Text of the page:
Rosenzweig will make some people unhappy, even angry. They should read on after the first shock, because this book deals in a compelling way with a world we have already made.
The book is a wonderful source of motivation and inspiration, entertaining and thought-provoking for lay and professional audiences alike.
— Gretchen C. Daily
Dept. of Biological Sciences & Center for Environmental Science and Policy
writing in Science 300: 1508-9.
When is the last time you heard any good news about our natural world? In Win-Win Ecology, written for the non-scientist interested and involved in nature, Rosenzweig makes a strong case that the ecological consequences of what man has wrought on this planet are not necessarily as dire as we have come to believe, that there are ways and there is still time to save much of our biodiversity.
Rosenzweig’s position? (We must) share the habitats of the Earth deliberately with other species. It is the deliberateness which is important here, and which forms the basis of what Rosenzweig terms “reconciliation ecology.” Scientists must study the problem, understand the biological and environmental issues involved, and then develop deliberate ways to reconcile the human need for and current use of the land with the ecological imperatives of our fellow species. This is a new idea in the ecology movement. Rosenzweig very persuasively and gently takes us through the science (that leads to it).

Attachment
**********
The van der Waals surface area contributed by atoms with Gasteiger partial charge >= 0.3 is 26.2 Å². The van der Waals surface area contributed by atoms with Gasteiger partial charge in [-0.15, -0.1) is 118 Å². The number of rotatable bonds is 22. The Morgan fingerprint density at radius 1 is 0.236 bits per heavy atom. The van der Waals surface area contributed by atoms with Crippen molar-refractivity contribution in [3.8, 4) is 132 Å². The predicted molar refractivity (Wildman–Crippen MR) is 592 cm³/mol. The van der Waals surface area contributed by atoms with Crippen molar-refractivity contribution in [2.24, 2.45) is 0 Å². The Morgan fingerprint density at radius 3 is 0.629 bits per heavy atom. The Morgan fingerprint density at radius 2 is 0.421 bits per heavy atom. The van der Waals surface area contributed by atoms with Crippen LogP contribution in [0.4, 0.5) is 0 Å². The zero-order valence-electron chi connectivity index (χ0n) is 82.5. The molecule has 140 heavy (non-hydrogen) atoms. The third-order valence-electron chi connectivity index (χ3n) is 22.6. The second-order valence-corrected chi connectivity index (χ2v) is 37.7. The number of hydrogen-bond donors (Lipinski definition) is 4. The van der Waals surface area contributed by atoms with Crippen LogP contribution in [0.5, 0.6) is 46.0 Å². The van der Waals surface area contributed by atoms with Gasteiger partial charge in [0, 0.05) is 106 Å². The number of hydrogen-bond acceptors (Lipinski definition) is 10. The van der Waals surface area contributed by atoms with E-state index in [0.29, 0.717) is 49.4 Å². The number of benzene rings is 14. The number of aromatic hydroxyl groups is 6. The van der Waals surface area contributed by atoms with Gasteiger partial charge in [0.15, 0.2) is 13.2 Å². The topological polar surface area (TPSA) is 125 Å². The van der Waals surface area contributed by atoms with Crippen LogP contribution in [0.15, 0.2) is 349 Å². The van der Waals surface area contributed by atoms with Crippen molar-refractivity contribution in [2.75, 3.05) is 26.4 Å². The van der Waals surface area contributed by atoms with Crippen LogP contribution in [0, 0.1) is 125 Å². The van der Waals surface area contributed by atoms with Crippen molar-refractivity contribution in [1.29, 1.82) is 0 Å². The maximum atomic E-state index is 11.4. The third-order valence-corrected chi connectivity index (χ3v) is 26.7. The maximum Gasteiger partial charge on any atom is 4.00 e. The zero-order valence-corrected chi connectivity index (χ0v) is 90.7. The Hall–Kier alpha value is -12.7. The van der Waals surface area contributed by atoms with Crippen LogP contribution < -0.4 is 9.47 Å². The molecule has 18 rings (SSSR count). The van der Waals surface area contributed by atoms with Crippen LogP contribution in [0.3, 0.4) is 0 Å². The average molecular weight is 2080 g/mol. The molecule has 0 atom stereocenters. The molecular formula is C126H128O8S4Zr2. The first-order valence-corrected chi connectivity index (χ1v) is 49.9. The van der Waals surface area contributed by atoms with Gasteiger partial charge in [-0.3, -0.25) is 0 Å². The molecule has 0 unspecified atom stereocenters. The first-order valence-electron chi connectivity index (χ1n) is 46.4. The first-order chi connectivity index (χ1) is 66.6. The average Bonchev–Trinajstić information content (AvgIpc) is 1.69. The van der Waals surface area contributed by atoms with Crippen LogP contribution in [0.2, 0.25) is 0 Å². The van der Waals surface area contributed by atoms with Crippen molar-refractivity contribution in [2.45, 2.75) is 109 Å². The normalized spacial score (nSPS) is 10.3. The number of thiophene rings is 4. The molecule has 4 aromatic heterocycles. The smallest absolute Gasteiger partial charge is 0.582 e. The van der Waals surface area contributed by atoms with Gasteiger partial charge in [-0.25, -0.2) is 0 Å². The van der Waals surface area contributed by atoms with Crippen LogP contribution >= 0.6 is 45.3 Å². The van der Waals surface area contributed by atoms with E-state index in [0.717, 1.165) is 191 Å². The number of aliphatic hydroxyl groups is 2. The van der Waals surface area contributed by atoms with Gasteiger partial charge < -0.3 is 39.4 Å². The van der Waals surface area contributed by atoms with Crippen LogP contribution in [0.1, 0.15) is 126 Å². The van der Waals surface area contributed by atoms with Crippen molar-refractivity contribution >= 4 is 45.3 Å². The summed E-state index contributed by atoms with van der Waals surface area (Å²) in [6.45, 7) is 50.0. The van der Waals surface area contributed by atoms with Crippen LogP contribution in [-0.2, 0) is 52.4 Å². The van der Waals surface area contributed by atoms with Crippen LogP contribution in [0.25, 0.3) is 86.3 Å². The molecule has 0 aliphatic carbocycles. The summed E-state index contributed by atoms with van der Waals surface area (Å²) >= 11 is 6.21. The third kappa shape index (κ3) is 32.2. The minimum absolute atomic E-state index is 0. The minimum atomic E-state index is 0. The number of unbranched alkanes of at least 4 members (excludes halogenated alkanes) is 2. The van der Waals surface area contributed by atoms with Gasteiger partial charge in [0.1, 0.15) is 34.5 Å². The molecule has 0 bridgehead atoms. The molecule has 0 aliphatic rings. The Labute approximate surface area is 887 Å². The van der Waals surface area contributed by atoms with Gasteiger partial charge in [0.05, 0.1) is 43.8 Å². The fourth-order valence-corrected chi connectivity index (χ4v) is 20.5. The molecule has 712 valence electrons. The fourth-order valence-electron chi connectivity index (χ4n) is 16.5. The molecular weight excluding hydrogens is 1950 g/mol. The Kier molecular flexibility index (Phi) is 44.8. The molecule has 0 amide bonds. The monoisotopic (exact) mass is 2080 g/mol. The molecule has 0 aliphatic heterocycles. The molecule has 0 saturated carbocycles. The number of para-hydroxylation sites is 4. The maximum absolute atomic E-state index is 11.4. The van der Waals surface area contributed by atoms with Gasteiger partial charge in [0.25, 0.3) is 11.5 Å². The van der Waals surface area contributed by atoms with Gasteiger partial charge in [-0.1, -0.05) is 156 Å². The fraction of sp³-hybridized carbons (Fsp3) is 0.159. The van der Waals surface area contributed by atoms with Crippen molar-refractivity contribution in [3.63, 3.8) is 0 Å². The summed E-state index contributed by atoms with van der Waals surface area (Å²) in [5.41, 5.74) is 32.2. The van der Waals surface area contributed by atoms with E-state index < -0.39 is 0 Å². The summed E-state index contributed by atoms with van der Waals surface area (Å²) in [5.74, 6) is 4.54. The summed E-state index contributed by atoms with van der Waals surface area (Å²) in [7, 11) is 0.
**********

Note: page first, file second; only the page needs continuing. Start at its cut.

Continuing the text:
The heart of this book and the joy of reading it derive from the many examples that Rosenzweig provides from his own research as well as from his own extensive “scientific travels.” And he recounts one success story after another. In case after case (reconciliation ecology) turns out to be feasible and even cost effective.
Michael Rosenzweig has written a very important book. He shows us with eloquence, erudition, humor and grace that reconciliation ecology works. It is up to us as individuals with domains as small as a back yard, as birding society members, garden club enthusiasts, locally and nationally concerned citizens, and responsible members of an increasingly well-informed global community to read this book, understand its principles, and join this movement to reconcile our own living and working spaces with the needs of other species — our fellow travelers through space and time.
— Jerald Winakur
President of the Board of Gemini Ink
San Antonio, Texas
Associate Faculty Member
Center for Medical Humanities & Ethics
University of Texas Health Science Center (San Antonio)
Reconciliation ecology puts humans back in the picture. It accepts the premise that we have already made our mark — permanently — on most of the Earth, that there is no way we're turning back and that the only hope for the rest of life on the planet is that we try to fit them in.
Rosenzweig has convinced me...We must abandon the impossible dream that we will ever see a Canada like the one that existed centuries ago and get on with building a new world of nature, a world that is as good as it can be.
— Jay Ingram
Host of the Discovery Channel's Daily Planet
writing in The Toronto Star, 6 July 2003